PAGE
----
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Here's What's Happening in Times Square as Officials Warn Americans to Skip New Year's Celebrations

LAST YEAR: In this Jan. 1, 2020, file photo, confetti falls at midnight on the Times Square New Year's Eve celebration in New York. (Photo by Ben Hider/Invision/AP, File)

This New Year's Eve is being celebrated like no other since COVID-19 pandemic restrictions have caused local municipalities to cancel all public celebrations.

One iconic symbol of the celebration of the new year will also change. No crowds of any size will be allowed to gather to watch the annual ball drop in New York City's Times Square.  

Citing concerns over the spread of COVID-19, New York City police closed the Crossroads of the World to vehicles and pedestrians and said they would disperse any onlookers venturing into a so-called "frozen zone" — the blocks surrounding the ball that historically draw shoulder-to-shoulder crowds.

While the annual ball drop and live entertainment will still be broadcast from the square, police are telling people to stay home and watch it on television. 

Juanita Holmes, chief of patrol for the NYPD, urged would-be partygoers to ring in 2021 "from the comfort of your home."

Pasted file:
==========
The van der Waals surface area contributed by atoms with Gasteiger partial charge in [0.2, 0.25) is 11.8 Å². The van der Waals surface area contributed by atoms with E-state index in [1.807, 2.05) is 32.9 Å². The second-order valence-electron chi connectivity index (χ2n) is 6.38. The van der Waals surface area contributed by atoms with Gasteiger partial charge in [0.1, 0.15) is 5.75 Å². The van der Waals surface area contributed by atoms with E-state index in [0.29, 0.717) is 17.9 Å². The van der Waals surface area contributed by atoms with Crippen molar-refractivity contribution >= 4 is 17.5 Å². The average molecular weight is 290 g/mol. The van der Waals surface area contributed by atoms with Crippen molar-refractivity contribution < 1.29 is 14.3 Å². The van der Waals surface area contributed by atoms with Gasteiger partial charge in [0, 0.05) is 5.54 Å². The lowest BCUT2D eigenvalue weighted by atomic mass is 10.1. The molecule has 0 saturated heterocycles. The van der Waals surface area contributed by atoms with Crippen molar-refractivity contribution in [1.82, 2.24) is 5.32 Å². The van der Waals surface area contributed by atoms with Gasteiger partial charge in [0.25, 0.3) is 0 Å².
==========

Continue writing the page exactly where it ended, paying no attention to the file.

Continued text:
"Coming to Times Square is a family tradition for some. It is a bucket list item for others. But this year is different," she said. "I can't emphasize enough how important it is for everyone to stay home."

The NYPD also announced a two-part freeze that will become more expansive at 3:00 pm Eastern. Even guests at five hotels in the area have been told to stay inside.

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Health officials are also encouraging all Americans to skip large celebrations tonight as new cases of a more contagious strain of the coronavirus have shown up in Colorado and California.

The cases triggered a host of questions about how the version circulating in England arrived in the US and whether it is too late to stop it now, with top experts saying it is probably already spreading elsewhere in the United States. Researchers say the more contagious strain doesn't appear to be any more deadly.

The distribution of the COVID-19 vaccine is also lagging behind expectations. Government officials are hoping to reach their 20 million goal in January.

Meanwhile, Senate Majority Leader Mitch McConnell (R-KY) says there's no 'realistic path' for a quick vote to increase stimulus checks to $2,000 for individual Americans.

McConnell blocked Democrats' attempts to separate the measure from a larger bill on Wednesday.

"We just approved almost a trillion dollars in aid a few days ago," McConnell said, referring to the year-end package Trump signed into law.

McConnell added, "If specific, struggling households still need more help," the Senate will consider "smart targeted aid. Not another firehose of borrowed money."

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